By Lewis Houston. Last Updated 28th September 2023. If you’ve experienced lower back pain after a car accident, compensation could be awarded to you. In order to claim, you’d need to show that the accident happened as a result of the negligence of someone who owed you a duty of care.
Lower back pain can be inconvenient, stressful and painful. You might experience some loss of mobility; for example, you might not be able to bend your back or lean over the way you did before the injury.
If you’re thinking of making a claim, our team of advisors can offer free legal advice about your case. If they think your claim could have a good chance of success, they may connect you with a solicitor from our panel. Though it’s not essential to hire one, a solicitor will know all the appropriate steps you can take to make a personal injury claim and could make the claims process run more smoothly than it otherwise would.
Keep reading to find out more about claiming for lower back pain after a car accident. You can also get in touch with us at any time if you have any further questions. You can:
How to claim for lower back pain after a car accident
Select A Section
- Can I Claim Compensation For Lower Back Pain After A Car Accident?
- How Car Accidents Could Cause Lower Back Pain
- Types Of Lower Back Injury
- How The Whiplash Reform Program Could Affect Your Claim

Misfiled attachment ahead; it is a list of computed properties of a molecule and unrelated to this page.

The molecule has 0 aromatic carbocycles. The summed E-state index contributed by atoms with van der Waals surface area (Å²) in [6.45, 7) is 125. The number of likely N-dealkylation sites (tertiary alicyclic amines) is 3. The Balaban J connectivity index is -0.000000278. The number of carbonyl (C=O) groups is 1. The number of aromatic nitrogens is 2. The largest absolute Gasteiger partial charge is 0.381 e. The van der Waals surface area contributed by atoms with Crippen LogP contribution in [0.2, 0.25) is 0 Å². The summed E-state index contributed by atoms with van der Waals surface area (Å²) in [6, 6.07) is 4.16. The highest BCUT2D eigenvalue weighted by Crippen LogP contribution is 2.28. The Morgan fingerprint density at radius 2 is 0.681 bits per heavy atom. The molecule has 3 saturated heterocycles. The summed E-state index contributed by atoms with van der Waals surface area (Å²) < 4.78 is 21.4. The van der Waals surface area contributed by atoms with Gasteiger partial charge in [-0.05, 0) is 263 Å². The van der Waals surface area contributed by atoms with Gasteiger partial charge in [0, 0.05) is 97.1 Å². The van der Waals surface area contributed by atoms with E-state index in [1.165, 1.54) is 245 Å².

- Tips On Claiming Compensation for Lower Back Pain After a Car Accident
- Time Limit On Personal Injury Claims
- Lower Back Pain After Car Accident Compensation Amounts
- Lower Back Injury Settlements – Claim With A No Win No Fee Solicitor
- Related Guides On Making A Claim For Lower Back Pain After A Car Accident
While on the roads, all road users owe each other a duty of care to navigate in a way that prevents damage and injury to themselves and others. As part of this, road users need to adhere to the Road Traffic Act 1988 and relevant rules and regulations found in the Highway Code. If you suffer back pain after a car accident and would like to claim, you must satisfy the eligibility criteria.
This means that if you are in a car accident and have back pain following it, you must prove that:
- You were owed a duty of care.
- Another driver breached this duty.
- You suffered injuries, such as lower back pain after a car accident because of this breach.
If you were in a car accident and had back injuries, an advisor from our team can discuss your eligibility for compensation.
When you’re involved in a car accident, it often means that force has been applied to your vehicle. The force in a car accident, often caused by another vehicle colliding with yours, could force your neck and back to move in a back-and-forward motion. This could strain the muscles and ligaments in the back, resulting in lower back pain.